The most powerful man in football has revealed his solution to some of its biggest ills. Sepp Blatter, the president of Fifa, says that the beautiful game could be rejuvenated by turning it into a summer sport.
Instead of the traditional European season, from August to May, Blatter believes that it should run from February to November. This, he says, would help to harmonise the world calendar, with some of the Scandinavian and Eastern European leagues, which already shut down during the most severe months of the winter, coming into line.
“I've recently suggested to the clubs that they play through the summer and base the season on a calendar year,” the head of the world governing body told Kicker, the German sports magazine. “The idea is supported by the major European clubs.”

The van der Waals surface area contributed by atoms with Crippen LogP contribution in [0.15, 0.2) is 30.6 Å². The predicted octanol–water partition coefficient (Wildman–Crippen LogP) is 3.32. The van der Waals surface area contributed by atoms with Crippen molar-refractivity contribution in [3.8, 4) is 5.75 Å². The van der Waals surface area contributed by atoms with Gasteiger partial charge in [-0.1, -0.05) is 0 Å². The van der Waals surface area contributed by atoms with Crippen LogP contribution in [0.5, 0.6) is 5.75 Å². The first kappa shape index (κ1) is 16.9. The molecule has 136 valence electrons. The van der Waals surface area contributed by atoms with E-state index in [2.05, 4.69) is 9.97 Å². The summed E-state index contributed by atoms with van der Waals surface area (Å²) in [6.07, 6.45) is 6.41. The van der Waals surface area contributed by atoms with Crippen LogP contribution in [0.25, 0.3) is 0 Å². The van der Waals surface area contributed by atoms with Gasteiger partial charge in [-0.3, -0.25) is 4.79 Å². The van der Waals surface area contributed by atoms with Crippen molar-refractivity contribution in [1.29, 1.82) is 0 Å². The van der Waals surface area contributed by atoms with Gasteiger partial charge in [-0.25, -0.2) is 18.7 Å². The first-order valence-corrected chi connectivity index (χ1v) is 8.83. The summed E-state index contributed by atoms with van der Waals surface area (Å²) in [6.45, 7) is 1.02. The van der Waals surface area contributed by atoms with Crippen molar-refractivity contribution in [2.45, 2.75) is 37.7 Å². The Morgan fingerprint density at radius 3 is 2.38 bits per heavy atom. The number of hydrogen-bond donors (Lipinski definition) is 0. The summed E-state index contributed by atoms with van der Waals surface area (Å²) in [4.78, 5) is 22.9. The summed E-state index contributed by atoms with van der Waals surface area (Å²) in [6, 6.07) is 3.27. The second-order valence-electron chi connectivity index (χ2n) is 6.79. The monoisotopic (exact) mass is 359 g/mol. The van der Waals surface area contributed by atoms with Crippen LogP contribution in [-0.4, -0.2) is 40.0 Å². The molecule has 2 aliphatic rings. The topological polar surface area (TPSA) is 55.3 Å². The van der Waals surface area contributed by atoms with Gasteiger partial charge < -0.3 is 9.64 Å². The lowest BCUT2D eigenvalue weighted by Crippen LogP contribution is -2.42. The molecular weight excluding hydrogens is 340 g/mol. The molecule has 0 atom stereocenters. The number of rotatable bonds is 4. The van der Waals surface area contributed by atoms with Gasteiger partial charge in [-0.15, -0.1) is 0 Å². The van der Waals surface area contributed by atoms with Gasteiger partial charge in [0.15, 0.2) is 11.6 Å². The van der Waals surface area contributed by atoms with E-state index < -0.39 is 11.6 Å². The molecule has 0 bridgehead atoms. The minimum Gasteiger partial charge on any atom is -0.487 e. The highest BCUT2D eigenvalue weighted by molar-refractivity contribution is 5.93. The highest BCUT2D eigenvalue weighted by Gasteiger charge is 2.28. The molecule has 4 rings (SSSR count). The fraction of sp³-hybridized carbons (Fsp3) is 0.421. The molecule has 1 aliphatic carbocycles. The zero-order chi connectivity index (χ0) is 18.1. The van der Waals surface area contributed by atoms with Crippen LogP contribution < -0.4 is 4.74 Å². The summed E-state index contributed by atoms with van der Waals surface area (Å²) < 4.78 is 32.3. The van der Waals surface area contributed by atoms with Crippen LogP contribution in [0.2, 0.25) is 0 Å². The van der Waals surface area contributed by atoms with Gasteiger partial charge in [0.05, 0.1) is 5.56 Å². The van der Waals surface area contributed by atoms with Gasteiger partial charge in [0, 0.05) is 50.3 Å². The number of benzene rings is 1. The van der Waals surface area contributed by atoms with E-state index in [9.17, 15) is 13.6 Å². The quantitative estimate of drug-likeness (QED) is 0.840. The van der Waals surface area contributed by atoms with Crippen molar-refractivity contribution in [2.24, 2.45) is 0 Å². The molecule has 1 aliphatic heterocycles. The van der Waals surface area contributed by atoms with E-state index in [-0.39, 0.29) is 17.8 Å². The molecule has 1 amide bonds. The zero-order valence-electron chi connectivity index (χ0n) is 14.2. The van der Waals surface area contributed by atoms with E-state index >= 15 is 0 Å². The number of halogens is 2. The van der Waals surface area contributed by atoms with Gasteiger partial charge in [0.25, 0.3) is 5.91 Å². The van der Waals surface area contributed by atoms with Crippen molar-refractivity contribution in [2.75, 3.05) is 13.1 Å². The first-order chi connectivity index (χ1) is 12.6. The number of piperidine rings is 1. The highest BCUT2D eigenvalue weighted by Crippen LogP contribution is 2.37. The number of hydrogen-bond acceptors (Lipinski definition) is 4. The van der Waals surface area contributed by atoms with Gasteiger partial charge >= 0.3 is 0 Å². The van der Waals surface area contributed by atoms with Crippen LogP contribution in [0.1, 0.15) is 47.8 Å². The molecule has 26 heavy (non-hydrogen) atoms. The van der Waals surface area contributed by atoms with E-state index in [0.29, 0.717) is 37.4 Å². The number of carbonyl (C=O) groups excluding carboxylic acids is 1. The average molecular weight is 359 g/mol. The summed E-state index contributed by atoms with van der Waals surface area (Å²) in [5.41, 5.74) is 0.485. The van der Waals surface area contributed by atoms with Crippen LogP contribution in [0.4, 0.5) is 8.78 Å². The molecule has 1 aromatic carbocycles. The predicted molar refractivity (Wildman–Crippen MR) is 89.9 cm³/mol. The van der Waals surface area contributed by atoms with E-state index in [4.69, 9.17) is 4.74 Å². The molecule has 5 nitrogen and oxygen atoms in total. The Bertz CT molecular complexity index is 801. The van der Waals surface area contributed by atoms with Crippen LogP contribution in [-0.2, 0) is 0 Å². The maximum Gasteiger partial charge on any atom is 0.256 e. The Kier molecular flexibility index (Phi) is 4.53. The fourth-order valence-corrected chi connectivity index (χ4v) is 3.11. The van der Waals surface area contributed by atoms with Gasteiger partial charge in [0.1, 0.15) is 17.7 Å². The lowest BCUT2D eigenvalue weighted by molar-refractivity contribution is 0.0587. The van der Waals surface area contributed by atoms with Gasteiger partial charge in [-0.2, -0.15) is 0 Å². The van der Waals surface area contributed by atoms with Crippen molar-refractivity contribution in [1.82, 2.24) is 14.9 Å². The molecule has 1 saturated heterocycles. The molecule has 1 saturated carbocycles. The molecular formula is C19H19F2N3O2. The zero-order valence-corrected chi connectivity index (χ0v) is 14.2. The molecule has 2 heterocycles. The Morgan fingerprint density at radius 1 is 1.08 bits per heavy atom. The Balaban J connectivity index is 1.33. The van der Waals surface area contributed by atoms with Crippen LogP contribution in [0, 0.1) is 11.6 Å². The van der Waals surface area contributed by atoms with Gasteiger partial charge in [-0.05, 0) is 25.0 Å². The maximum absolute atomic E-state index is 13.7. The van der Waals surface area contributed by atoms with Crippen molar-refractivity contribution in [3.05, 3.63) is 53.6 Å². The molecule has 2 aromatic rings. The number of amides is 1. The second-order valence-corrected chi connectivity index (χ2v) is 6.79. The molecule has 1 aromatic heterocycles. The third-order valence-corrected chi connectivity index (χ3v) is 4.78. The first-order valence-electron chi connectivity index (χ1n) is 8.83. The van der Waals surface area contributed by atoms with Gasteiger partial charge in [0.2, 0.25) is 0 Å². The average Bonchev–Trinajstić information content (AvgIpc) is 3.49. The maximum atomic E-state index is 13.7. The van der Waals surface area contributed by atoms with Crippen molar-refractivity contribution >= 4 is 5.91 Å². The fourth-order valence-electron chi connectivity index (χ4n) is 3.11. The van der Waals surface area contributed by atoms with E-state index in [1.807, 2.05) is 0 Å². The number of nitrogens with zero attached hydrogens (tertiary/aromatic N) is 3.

Blatter may be notorious for his unguarded, off-the-cuff comments and bizarre solutions to the sport's troubles — it was he who suggested that women footballers should wear tighter shorts and that goals should be enlarged to encourage more goalscoring — yet his attempt to unify the seasons around the world, however complex and upsetting to traditionalists, could at least go a long way towards resolving the age-old problem of club versus country. A lengthy winter break would create a three-month “window” in which to stage World Cup and European Championship qualifying ties.
“The season should run from the end of February to the end of November,” Blatter said. “Then there would be enough recovery time for the players and you could play three-week blocks of qualifiers.”
Positive responses were thin on the ground, with Blatter's claims that “the idea is supported by the major European clubs” appearing little more than a convenient soundbite. A senior English football source said: “And what about the finals of the World Cup and European Championship in June?”